Like most Singaporean parents, Jay’s family was not thrilled that their son had gone off to join the circus, so to speak. It did not go well when Jay returned to his family’s one-room flat with over $400-worth of juggling equipment. “My dad was the guarantor of my tuition grant and study loan,” said Jay, understanding of his father’s ire. “He actually verbalised… ‘Why would a university grad want to do this?’”

He believes my work can make a difference in somebody’s life.

Knocking on school doors to introduce his circus programme was a challenge too. “Circus in Singapore is neither classified as a sport or an art. So essentially, it means that you have no funding,” said Jay. But word of his unique take on counselling began to spread. “When one school sees [the performance of] another school we teach at, they will think, ‘Hey, that’s actually very intriguing. Maybe we should try this for our school.’”

Fast forward 10 years, Circus in Motion has grown from a one-man-show to a troupe of eight. More important, they’ve helped over 9,000 youths.

Jay has also finally won over his father. “He’s pretty much the guy who modifies my props now,” said Jay, smiling. “Especially when he has known my current stable of employees since they were 15, 16… He believes my work can make a difference in somebody’s life.”

Jay Che and his troupe incorporate eye-catching LED lights in their act.

To Jay, the real magic is witnessing a young person master a circus act, and perhaps find mastery over themselves.

Circus acts are great entertainment for spectators, but for Jay Che’s troupe, there’s so much more that they’ve learned from the hours of practice behind the scenes.


Ahmed Firdaus Ayoob Piperdy was in Secondary 3 when he was signed up for Jay’s circus outreach programme. “Back then I was sort of like the emo kid. I was always getting bullied for that, and I was very dark.”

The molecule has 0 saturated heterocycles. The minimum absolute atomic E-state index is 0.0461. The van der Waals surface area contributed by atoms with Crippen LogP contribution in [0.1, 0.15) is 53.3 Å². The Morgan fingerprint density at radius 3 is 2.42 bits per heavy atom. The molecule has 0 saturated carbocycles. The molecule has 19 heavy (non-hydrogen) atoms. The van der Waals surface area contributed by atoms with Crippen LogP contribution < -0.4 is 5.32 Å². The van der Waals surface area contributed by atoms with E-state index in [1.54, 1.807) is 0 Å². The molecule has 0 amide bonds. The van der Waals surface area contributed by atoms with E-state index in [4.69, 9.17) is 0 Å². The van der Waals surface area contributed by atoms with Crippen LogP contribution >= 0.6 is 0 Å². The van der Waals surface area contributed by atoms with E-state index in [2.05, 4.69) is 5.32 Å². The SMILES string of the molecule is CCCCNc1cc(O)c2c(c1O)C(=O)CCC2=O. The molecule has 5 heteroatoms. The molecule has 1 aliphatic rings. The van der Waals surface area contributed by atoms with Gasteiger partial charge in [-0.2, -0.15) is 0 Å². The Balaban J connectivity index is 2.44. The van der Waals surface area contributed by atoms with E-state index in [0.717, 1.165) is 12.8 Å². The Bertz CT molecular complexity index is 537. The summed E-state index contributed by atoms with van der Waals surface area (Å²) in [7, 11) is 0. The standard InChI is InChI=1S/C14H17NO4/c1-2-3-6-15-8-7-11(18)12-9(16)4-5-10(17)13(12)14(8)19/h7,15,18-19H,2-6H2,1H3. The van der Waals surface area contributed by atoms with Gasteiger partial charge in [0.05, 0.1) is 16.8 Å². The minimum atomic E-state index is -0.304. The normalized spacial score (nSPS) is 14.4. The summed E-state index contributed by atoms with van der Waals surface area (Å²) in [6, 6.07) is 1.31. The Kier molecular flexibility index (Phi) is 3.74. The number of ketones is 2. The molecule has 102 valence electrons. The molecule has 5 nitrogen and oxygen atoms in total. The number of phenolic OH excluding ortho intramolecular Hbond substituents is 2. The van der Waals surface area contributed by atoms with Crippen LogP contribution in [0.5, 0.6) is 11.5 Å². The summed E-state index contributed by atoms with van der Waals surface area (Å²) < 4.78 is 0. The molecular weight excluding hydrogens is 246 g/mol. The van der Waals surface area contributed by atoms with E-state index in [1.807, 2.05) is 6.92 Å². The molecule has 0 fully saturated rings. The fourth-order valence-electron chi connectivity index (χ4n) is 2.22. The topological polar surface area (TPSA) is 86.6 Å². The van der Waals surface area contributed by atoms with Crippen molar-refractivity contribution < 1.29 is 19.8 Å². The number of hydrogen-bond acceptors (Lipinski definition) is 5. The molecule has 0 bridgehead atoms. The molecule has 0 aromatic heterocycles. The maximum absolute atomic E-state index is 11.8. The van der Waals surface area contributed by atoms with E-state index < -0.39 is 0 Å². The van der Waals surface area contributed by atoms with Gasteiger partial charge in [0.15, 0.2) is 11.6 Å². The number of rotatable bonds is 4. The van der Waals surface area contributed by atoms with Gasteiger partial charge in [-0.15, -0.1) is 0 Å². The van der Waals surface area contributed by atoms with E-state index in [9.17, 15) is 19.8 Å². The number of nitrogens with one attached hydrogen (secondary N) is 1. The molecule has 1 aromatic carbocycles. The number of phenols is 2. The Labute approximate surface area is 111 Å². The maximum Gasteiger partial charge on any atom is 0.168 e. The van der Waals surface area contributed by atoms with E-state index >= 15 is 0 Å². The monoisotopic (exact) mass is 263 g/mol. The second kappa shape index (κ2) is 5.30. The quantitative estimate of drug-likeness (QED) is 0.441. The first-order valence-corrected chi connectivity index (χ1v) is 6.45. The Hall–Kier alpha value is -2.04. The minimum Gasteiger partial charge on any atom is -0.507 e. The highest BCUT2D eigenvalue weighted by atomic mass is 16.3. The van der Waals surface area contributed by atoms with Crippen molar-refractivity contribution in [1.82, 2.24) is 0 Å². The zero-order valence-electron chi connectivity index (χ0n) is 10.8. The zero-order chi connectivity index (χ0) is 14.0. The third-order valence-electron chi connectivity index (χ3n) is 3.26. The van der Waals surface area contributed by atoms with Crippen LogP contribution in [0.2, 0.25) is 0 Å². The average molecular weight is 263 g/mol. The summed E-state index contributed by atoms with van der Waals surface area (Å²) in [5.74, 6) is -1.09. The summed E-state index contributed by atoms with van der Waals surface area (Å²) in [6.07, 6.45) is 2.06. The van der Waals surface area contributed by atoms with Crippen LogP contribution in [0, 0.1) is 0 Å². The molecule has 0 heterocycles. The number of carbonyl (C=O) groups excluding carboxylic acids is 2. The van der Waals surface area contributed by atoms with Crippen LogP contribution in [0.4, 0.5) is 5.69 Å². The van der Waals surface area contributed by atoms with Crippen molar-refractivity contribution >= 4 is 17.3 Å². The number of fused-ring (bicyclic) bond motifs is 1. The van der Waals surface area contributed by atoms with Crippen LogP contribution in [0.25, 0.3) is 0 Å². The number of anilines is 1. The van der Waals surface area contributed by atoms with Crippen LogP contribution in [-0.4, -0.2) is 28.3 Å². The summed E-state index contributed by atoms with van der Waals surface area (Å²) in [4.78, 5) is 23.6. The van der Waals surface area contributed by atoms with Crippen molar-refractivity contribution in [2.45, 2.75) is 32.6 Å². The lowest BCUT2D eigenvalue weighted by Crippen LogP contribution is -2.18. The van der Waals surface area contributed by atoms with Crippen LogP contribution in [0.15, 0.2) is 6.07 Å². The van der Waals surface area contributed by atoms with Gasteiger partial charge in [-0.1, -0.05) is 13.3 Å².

He picked up the poi, a performance with swinging tethered weights, and later advanced to twirling poi with fire. “It boosted my self-confidence,” said Firdaus, now 26. “It made me look at life in a different way.”

Firdaus now works fulltime with Circus in Motion, where he specialises in different circus art forms and is charged with the artistic direction for the various performances.

His colleague Benjamin Teo, also 26, came to Circus in Motion the same way. His misspent youth involved vandalism, destruction of public property, and generally getting into trouble. Jay’s circus programme taught him to focus his energy on setting his target on a goal and working to attain it.

Benjamin even followed in Jay’s footsteps and graduated with a degree in social work. “I’ve been going to schools teaching student workshops, how to use a life skill, how to focus on improving their lives,” said Benjamin. “Break the poverty cycle or, for some, just be a better person.”

Firdaus and Benjamin are just two of many success stories from Jay’s endeavour. Circus in Motion continues to grow, with more schools warming up to his outreach programme. In fact, Jay plans on starting a full-fledged circus school right here in Singapore.

To spectators, there is awe in watching the circus: The rhythmic roll of the Cyr wheel, spinning plates balanced on sticks, the seemingly simple act of juggling. But to Jay, the real magic is witnessing a young person master a circus act, and perhaps find mastery over themselves.